Wednesday, November 18, 2009

Amateur Photography

I love to take pictures. Sometimes I obsess over it. I'm dangerous with a camera in my paws. I will look at every angle, look at the light source, and toil over the proper composition and balance. But, as much as I incorporate these elements into my photos, the most important part is this: making sure the focus stays on the subject.

Probably 95% of the time, I am the one pointing and shooting the camera in our family. That's because I know how to take a good picture. I know what I want in the photo. My wife, Amy, also knows how to take a good photo, but her hands shake too much (she'll tell you that). So, I'm the photographer in the family.

Obviously, there are times when we want to capture a moment on film (or on a memory card) of our entire family. That means I have to give up the camera, and pray someone else can take a decent photo.

Most of the time, here is what happens: the person taking the photo has the four of us in the middle of the frame, from our heads to the soles of our shoes. Everything around us is also in the photo - that kid with ice cream all over his face, the mom scolding the same child, the cell phone tower in the distance, and the hot dog cart on the street corner. I only wanted the four of us in the frame, but instead the photographer crammed in everything without thinking about what matters most.

Many of us do the same thing with our time. We don't think about what matters most, so we just cram in everything, and hope the "main thing" is part of the picture. As Tony Morgan would say, the "cockroaches" of our lives take precedent, and cause us to chase down things that are not worth our time, effort, or money. It's when the telephone pole is clearly in view, but I can't make out whose faces are in the photo.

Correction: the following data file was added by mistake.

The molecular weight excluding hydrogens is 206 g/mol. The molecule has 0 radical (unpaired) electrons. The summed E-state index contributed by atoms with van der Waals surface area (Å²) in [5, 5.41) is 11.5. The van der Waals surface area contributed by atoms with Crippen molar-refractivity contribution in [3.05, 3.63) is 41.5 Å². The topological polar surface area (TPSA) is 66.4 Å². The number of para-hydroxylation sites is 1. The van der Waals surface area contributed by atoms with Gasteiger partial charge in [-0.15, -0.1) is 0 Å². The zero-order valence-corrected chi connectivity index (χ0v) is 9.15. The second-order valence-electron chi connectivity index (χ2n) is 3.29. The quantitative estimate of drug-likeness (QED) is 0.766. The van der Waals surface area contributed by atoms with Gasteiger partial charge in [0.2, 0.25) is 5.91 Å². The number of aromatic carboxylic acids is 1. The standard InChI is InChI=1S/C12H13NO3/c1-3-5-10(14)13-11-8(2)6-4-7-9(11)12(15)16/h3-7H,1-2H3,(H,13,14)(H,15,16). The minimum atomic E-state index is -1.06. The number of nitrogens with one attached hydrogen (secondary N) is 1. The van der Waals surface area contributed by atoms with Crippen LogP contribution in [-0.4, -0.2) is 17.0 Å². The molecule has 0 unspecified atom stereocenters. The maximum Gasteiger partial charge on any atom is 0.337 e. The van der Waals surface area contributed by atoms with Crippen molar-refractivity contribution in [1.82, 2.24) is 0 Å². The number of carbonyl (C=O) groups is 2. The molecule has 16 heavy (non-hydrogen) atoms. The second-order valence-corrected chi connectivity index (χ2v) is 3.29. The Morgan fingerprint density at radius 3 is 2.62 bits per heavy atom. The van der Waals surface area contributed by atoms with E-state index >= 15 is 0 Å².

In a really good photo, we have people facing the light, not away from it. When we have people in the shot, we go from shoulder to shoulder across the frame, whether there's one person or ten. You check that a tree trunk does not appear to be coming out of the top of someone's head. When you are indoors, almost always use a flash (unless you have a tripod and can set the aperture to a higher setting to allow more light to filter in). And, always make sure your subject is in focus.

It takes intentionality to take a great photo. And, it's no different when it comes to protecting our schedules, and putting the most important people in our lives at the top.

Thursday, November 5, 2009


Perhaps you are a Twittering Text-a-holic, or an Emailing Facebookie. You spend hours each day updating your status, twittering away for your followers, texting to your heart’s content, and addicted to your email – more than likely delivered to your mobile device. You have 1,532 facebook friends, 891 twits who follow you, and your unlimited texting plan is what you live for. You just can’t get enough. You’re more connected than ever.

Or, are you?